Cinema | Iranian women, in Panahi’s film, move beyond a boundary

I’ve been invited to film festivals all over the world. The red carpet’s been rolled out for me. I’ve been given awards by very prominent filmmakers. But the thing that has caused me the most pain and bothered me most deeply is that in my own country I have been treated quite differently. My film The Circle has not yet been released in my own country. I have fought to have it shown here, but the new officials in cinema have said that my film should be burned. All these difficulties sometimes make me feel that I will never be able to make another film again, even though the next day I might have a different attitude. I don’t know. It’s difficult here, to make something that comes from the heart. Maybe these three films that I’ve made will be the only ones that I ever make. If I’m ever forced to lie to myself, I will just leave it at that.

Other sources

Naturally, women’s attempts to gain access to football form but part of a dynamic women’s movement within Iran. Numerous women have suffered imprisonment and torture due to activism on issues of inheritance and child custody and related to their protests against stoning. See a recent report on National Public Radio, “Iranian Women Activists Gain Momentum” (Mar 17). Activists have created a website, Zanan-e Iran (Women in Iran), in Farsi, dedicated to their initiatives.


On grounds that it “endangered the spiritual, mental and intellectual health of its readers,” authorities on 28 Jan 08 shut down 17-year-old magazine Zanan (Women). The action demonstrates, according to Wendy Kristianasen in Le Monde diplomatique, that “women’s rights activists in Iran face growing repression” (“Stop the Presses,” Apr 08). As background, Kristianasen summarized conditions for women in the Islamic republic:

Zanan addressed rights that people outside Iran take for granted. In Iran, women still face widespread discrimination under the law and are excluded from areas of public life; they cannot be full judges in a criminal or revolutionary court or stand for the presidency. They do not have equal rights in marriage, divorce, child custody or inheritance. The legal age for marriage is 13 but fathers can apply for permission to marry their daughters younger, and to much older men. Criminal harm suffered by a woman is less severely punished. Evidence given by women in court is worth half that of men.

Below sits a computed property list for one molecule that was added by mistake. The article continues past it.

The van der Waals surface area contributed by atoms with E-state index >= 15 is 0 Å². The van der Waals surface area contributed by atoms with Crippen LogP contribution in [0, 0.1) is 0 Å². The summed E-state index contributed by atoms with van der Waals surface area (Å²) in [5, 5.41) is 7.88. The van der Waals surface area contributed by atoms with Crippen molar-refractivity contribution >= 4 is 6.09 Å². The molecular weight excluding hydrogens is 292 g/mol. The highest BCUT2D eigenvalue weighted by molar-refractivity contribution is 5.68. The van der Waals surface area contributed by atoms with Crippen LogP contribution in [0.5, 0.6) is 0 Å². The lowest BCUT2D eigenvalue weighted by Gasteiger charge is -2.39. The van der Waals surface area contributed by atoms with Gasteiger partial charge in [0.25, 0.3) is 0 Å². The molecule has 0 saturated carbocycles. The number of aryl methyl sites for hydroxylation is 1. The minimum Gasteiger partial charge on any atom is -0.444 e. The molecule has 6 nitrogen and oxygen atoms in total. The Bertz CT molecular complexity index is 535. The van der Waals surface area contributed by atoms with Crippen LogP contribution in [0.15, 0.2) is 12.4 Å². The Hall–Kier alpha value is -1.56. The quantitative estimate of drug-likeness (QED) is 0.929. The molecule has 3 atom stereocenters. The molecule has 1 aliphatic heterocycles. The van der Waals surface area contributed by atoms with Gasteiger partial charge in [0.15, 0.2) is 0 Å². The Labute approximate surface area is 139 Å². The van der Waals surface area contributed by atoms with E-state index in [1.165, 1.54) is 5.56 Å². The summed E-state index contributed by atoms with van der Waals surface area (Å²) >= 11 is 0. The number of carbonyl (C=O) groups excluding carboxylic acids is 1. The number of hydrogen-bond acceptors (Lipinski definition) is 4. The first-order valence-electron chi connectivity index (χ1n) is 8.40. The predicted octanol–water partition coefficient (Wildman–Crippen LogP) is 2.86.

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4 comments on this post.
  1. The Fisherman’s Friend »:

    [...] was with interest then that I read Rank and Vile’s current posting, and their link to The Global Game. (Funnily, for those who have read my very first post, this blog has a story on football and [...]

  2. Oz Kanka:

    A few years ago Australia had to play in Tehran in a playoff for a World Cup spot. The Sydney Morning Herald sent a woman to cover the match who was obviously not going to be allowed into the stadium so she put on a fake mustache and dressed as a man. She got in and the paper reported the crowd figures as 119,999 men, 1 women.

  3. Offside « Forever Under Construction:

    [...] Interview with Jafar Panahi, Open Democracy More about Panahi’s movies, Vertigo Magazine Offside trap, the Global Game The women in Offside, Washington City Paper Offside, the IFC [...]

  4. The Global Game | Left Wing (Crossing soccer with life) » No quest for ‘Victory’ | List of top-5 films consistent in not seeking soccer on the Sly:

    [...] the film had to be more than incidental. The list: 1. Offside (Iran, 2006), dir. Jafar Panahi. See Mar 28. 2. Phörpa (The Cup; Bhutan, 1999), dir. Khyentse Norbu. See 29 Jan 05. 3. Historias de fútbol [...]

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